The Perfect Day

I always seem to know when I’m having a bad day.  Because it deviates from my perfect day.  So what is my perfect day?  I honestly don’t know.  I’ve never written it down before, but I do know that other people seem to have them as their “normal days,” with the “tough days” occurring at the frequency of “some,” as in “some days are like that.”  Well, my “less than perfect” days are the standard, if I’m honest here.  So, to have a frame of reference, I think it would be good if I actually wrote down what this mythical perfect day actually looks like.

7 AM: Wake naturally from the sense that it is morning and I own this day. Next to me is my husband, who is holding the baby/toddler who wandered in last night and wanted him, not me. I get dressed, make the bed, and have coffee brewing. I eat a bagel before going back upstairs to brush my teeth. Check facebook and email and only encouragement is waiting for me there.
8 AM: Children wander downstairs already dressed. They sit at the table and respectfully ask for cereal and juice and say “how’d you sleep mom? I dreamed I was a tiger!” Husband leaves for work and has lunch in hand that I thoughtfully individually proportioned for him while putting away dinner last night.
8:45 AM: Children have placed own bowls in sink and dog has not finished anyone’s cereal from off the dining room carpet. Everyone has used the potty without me telling them to.
9 Am: Children sit around table for morning routine (we read the Message Bible for like a minute and a half–the word devotional is ridiculous) and children seem to listen and don’t need scolding to sit still. Baby plays independently and doesn’t climb up sister’s and brother’s backs in his pursuit to ascend the table.
10 AM: We have gotten through two homeschool lessons with each child working with minimal assistance outside of instruction. All pieces of whatever I slaved over laminating are back in their bag. No one has a crayola mustache.
10:30 AM: We have snacks and the children actually go outside when I tell them to. I somehow discover the inner desire to wash the windows and vacuum our barely messy living room that only requires two minutes to pick up toys (which I will sigh messily over, thinking how wonderful I am for allowing the children to be children). I don’t need to bring out the carpet cleaner to suck up orange juice that isn’t allowed in the living room anyways. I don’t have to extract tape from every soft and hard surface a 4-foot reach from the ground.
11 AM: After the children don’t bring anything living or sand-based back from their outdoor adventures, we all go down to the basement and clean up together. I get a brilliant idea for lunch, and they continue cleaning and start an impromptu play while I go and fix a lunch that doesn’t involve a packet of cheese powder.
Noon: Children eat meals without crying. Hoss and Lumpy go down for nap at same time.
1 PM: Cal and JR and I bring out the microscope and investigate small creatures and household dust.
1:30 PM: We all sit down in the clean house and I fold a load of laundry while they watch and educational program. I finish folding and lay down next to them for a 30 minute power nap.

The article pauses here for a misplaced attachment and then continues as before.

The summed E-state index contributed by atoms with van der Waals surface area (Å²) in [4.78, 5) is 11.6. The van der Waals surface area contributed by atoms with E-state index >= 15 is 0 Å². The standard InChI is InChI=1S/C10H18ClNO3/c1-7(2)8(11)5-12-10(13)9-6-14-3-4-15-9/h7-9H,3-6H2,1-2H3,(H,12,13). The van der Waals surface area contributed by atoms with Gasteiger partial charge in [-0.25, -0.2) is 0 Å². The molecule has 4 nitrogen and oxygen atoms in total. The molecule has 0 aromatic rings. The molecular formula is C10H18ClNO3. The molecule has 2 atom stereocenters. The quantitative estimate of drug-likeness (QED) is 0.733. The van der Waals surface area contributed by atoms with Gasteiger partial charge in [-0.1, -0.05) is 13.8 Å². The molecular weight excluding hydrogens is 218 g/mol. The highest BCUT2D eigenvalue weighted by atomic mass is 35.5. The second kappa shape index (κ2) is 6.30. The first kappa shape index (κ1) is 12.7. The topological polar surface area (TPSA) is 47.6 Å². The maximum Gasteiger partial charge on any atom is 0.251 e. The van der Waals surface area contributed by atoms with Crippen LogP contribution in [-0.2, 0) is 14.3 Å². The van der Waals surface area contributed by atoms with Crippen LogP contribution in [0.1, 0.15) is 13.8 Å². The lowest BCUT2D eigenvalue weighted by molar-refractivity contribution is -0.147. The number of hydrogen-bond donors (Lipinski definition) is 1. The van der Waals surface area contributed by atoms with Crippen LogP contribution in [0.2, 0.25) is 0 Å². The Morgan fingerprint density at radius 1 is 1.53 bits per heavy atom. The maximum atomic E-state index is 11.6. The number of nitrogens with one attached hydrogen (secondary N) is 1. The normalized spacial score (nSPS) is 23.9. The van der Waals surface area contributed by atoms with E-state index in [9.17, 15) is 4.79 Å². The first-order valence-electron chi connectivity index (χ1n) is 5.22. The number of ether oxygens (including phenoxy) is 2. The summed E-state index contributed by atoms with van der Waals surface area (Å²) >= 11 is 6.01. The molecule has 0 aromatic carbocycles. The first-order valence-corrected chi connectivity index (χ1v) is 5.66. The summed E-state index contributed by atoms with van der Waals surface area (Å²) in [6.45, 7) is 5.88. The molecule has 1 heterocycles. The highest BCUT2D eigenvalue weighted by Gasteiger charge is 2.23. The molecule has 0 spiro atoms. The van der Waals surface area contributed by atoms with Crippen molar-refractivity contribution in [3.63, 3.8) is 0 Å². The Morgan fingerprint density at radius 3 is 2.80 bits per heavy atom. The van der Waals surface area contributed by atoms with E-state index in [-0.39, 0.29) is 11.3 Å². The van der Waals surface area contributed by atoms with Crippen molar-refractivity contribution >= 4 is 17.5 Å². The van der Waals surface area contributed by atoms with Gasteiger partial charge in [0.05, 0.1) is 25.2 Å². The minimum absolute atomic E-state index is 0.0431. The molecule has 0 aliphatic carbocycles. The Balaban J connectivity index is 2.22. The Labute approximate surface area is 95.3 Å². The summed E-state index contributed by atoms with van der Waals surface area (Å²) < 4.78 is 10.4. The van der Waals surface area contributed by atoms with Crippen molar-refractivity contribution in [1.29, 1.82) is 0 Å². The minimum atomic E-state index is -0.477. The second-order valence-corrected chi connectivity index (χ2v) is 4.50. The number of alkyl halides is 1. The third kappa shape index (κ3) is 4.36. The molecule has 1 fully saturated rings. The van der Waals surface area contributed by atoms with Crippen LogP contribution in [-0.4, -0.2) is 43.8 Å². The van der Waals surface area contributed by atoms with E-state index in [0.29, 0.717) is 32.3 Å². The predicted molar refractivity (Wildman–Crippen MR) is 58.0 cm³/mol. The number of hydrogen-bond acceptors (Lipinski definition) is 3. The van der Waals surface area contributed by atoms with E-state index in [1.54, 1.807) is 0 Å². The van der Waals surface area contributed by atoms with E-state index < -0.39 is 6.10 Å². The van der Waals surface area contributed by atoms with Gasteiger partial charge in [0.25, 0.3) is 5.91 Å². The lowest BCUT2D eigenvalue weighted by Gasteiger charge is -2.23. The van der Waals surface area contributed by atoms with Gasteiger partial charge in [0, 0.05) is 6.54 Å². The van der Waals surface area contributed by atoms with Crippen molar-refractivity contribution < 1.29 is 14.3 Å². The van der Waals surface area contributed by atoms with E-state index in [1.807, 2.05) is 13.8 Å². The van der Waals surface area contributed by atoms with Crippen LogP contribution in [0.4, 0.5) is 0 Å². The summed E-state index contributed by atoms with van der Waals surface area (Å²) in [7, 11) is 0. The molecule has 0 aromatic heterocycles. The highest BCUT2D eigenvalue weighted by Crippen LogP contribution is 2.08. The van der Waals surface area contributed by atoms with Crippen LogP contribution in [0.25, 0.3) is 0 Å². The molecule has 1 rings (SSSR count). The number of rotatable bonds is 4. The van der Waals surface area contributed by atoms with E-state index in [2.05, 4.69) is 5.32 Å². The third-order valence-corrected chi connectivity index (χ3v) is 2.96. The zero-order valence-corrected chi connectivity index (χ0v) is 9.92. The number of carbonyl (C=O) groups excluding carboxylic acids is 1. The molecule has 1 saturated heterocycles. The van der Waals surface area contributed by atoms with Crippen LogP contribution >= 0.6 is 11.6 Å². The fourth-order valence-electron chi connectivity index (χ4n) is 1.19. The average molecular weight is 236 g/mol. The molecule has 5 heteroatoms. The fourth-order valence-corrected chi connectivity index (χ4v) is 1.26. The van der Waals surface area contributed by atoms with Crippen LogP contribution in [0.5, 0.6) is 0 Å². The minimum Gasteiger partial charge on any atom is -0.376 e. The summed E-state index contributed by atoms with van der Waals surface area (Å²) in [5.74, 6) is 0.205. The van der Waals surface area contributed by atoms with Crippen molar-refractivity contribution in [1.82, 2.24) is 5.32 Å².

2:30 PM: Littles wake up and we all go play outside. Hoss doesn’t attempt to eat anything made of earth.
6:30 PM: Dinner is ready and made and I’m not exhausted.
7:30 PM: We play a family game. No one walks away crying.
8 PM: Bedtime routine.
8:30 PM: Kids in bed.
9 PM: Kids asleep. Pops does dishes while I write pithy blog post that receives 400 hits and adulation.
10 PM: We feel no guilt from avoiding doing something today.
11 PM: We head to bed and read for half an hour, until Hoss has his nightly wake-up, from which he will let me set him back down in his crib in peaceful rest.

I don’t think it’s too much to ask. Actually, it’s kind of boring. It’s not even that funny what the children aren’t doing. My perfect day is kind of…pathetic.

I don’t know what that means, but I have to say I still want it. Even when I’m typing here at 9:25 AM while the kids are still watching TV in their jammies, unfed, un-diapered, and I think I have a tinkle bed to change upstairs. Maybe we still have a chance at our perfect day, but I doubt it. Is it my fault? Probably? But, are we all going to be here, a day older and crayola-covered by the time it’s night again? God-willing. Most days we just get through it. But even when the perfect days are few and far between, we seem to fake it with moments of perfection.

Cal writing a book for her brother while I’m rocking the miserable baby Hoss to sleep for 45 minutes.
Lumpy laying herself down for a nap when she feels tired.
JR getting himself dressed and throwing his tape leftovers in the trash instead of in the couch cushions.
Hoss bopping to a song playing on Pandora while I try to come up with something for dinner at 6:25 PM.

Maybe the moments are all we can hope for. But I’ll always compare the bad days to the perfect ones that never seem to happen.

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2 thoughts on “The Perfect Day

  1. I’m beginning to think that Bill Cosby was right–that if you’re a parent of an only child, you’re not really a parent. My mom only had me to deal with, and I was a pretty quiet kid, easily entertained. =)

    I find it interesting that whenever B and I talk about our future family, we always say “When the kids arrive,” never in the singular. Both of us were raised as only children (he has four half-sisters but was not raised with them) so Heaven help us! =)

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